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Print Spooler resource type

Updated: January 21, 2005

Applies To: Windows Server 2003, Windows Server 2003 R2, Windows Server 2003 with SP1, Windows Server 2003 with SP2

Print Spooler resource type

You use the Print Spooler resource to cluster your print services. You can only cluster a printer that is connected to your servers by way of a network. If the printer is connected by way of a local port, such as LPT1, there is no way to fail over control of that printer in the case of failure of the server to which it is connected.

You cluster print services using the Print Spooler resource. Multiple Print Spooler resources can exist in a cluster, but there can be no more than one Print Spooler resource per group. Clients access clustered printers in exactly the same way they access nonclustered printers. Clients can use either the network name or Internet protocol (IP) address as the server name.

When a group containing a Print Spooler resource fails over to another node, the document that is currently being spooled to the printer is restarted from one of the other nodes after failover. When you move a Print Spooler resource or take it offline, the Cluster service waits until all jobs that are spooling to the printers are finished (or until the configured wait time has elapsed). Documents that are spooling from an application to a Print Spooler resource are discarded and must be respooled (or reprinted) to the Print Spooler resource if the group containing the Print Spooler resource fails over before the application has finished spooling.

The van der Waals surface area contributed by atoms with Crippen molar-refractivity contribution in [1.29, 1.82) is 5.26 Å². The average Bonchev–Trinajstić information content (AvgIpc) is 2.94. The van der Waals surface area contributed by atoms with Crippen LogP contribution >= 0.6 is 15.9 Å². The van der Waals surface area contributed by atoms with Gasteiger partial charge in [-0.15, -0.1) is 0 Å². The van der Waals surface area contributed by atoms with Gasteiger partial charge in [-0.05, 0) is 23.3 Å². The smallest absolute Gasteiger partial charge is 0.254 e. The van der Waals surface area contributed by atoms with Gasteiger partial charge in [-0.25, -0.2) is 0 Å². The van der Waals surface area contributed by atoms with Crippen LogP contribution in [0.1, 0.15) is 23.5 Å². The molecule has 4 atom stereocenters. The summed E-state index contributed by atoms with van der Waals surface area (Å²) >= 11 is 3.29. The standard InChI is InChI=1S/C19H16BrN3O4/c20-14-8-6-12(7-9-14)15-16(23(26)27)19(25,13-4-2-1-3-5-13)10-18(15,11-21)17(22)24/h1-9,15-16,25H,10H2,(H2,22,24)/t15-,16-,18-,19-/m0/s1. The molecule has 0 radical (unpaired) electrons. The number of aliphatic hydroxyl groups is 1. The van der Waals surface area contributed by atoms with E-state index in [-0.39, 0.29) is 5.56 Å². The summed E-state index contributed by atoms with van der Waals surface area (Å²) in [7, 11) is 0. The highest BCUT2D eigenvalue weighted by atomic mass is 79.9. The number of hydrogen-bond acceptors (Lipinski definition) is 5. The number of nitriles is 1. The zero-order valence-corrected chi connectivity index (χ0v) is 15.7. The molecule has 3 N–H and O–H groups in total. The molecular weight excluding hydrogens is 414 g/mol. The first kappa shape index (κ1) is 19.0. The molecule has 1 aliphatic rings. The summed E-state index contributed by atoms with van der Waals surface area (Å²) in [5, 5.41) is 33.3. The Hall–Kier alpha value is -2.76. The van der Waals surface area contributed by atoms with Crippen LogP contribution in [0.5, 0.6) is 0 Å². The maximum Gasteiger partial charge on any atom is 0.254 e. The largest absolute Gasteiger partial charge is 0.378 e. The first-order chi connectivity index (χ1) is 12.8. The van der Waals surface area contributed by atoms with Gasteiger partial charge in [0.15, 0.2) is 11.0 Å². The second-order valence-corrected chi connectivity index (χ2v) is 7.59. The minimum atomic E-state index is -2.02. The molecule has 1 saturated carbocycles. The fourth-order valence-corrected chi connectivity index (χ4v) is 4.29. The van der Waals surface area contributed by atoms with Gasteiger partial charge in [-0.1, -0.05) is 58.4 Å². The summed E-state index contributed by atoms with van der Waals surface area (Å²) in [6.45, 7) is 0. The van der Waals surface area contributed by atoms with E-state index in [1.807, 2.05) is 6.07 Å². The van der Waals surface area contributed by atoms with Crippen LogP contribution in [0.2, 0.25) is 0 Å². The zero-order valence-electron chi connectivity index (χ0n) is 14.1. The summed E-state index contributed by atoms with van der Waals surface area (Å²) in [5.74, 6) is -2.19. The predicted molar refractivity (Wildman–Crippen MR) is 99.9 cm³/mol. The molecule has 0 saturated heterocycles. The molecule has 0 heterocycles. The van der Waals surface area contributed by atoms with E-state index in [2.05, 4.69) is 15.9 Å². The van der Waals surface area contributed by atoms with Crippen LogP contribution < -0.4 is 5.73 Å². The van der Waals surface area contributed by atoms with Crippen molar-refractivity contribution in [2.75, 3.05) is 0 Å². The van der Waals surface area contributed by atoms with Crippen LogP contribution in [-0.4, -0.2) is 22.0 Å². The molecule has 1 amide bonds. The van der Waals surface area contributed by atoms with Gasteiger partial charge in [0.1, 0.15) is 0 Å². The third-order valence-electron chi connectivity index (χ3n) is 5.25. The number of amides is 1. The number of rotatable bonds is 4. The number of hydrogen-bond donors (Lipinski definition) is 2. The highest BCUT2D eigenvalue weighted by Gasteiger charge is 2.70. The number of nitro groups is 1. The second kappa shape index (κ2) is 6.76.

In addition to creating a Print Spooler resource, you must properly configure your printer ports and printer drivers to function on a cluster. To properly set up a printer on a cluster, you must install printer drivers and a printer port on the same virtual server as the Print Spooler resource. The Cluster service will replicate the printer drivers from the virtual server to all cluster nodes the first time the Print Spooler resource fails over to another node.

For more information on the entire printing process in Windows Server 2003 family operating systems, see Understanding Printing. For detailed instructions on how to configure a printer to operate in a cluster, see Create a cluster-managed printer.

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